Kickstarter has done a lot of great things for the gaming industry; it provides the space and capability for indie developers to create their dream projects. Thanks to crowdfunding, these Kickstarter games are backed by fans rather than big publishers, thus granting devs more freedom. This arrangement also gives fans the ability to support the games they’re most excited about rather than having to buy the same five AAA franchises.
As the FAQ points out, Kickstarter isn’t a store— backers aren’t paying for a finished product, but rather providing the finances to help a project happen. According to critics, that gray area leaves far too much room for creators to take advantage of backers. Should creators be held to a higher standard by both Kickstarter and the backers that fund them? Are a few poorly run Kickstarters a sign that we should stop crowdfunding games altogether?
Peter Molyneux’s Godus is one of the many reasons people critique crowdfunding. The first controversy involved the fact that an established, successful game developer like Molyneux was using the crowdfunding platform at all. Many critics claimed that, given the money he’d made working for Microsoft, crowdfunding was unnecessary. While there’s some truth to that claim—Kickstarter is generally thought of as a platform for lesser-known devs to fund their work—crowdfunding also gave Molyneux and 22Cans the freedom to pursue their vision without the restrictions that come from traditional publishing, as well as allowing the team to gauge public interest in the idea.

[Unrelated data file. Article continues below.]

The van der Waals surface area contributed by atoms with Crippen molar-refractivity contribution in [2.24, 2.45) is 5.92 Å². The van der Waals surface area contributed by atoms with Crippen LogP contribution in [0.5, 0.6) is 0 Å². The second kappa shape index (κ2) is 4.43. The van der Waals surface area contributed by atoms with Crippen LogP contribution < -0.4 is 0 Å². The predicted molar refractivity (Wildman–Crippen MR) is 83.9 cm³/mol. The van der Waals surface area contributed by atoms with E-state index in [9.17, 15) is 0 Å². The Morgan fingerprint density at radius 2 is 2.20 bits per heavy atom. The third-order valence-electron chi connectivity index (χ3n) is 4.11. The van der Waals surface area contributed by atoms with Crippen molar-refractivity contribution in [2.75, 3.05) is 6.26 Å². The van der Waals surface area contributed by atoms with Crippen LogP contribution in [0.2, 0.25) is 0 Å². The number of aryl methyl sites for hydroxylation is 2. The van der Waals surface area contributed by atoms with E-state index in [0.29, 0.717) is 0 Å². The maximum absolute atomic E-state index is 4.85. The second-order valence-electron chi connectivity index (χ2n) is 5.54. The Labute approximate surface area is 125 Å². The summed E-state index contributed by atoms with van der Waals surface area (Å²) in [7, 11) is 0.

The game easily surpassed its fundraising goal, but, from there, things fell apart. Two years later, and promises have been left unfulfilled, the game is still in early access, and many features are missing. Molyneux has admitted that this is largely due to his overpromising, but critics believe that ‘under-delivering’ is a more apt description. Backers funded the project with the belief that multiplayer and a Linux port would be available though neither are included, and the downsized 22Cans team has backers wondering if it will ever happen at all.
If Peter Molyneux, a superstar in the world of game development, can’t deliver on a Kickstarter game, and only a third of Kickstarter games ever get made at all, what reason is there to continue supporting them?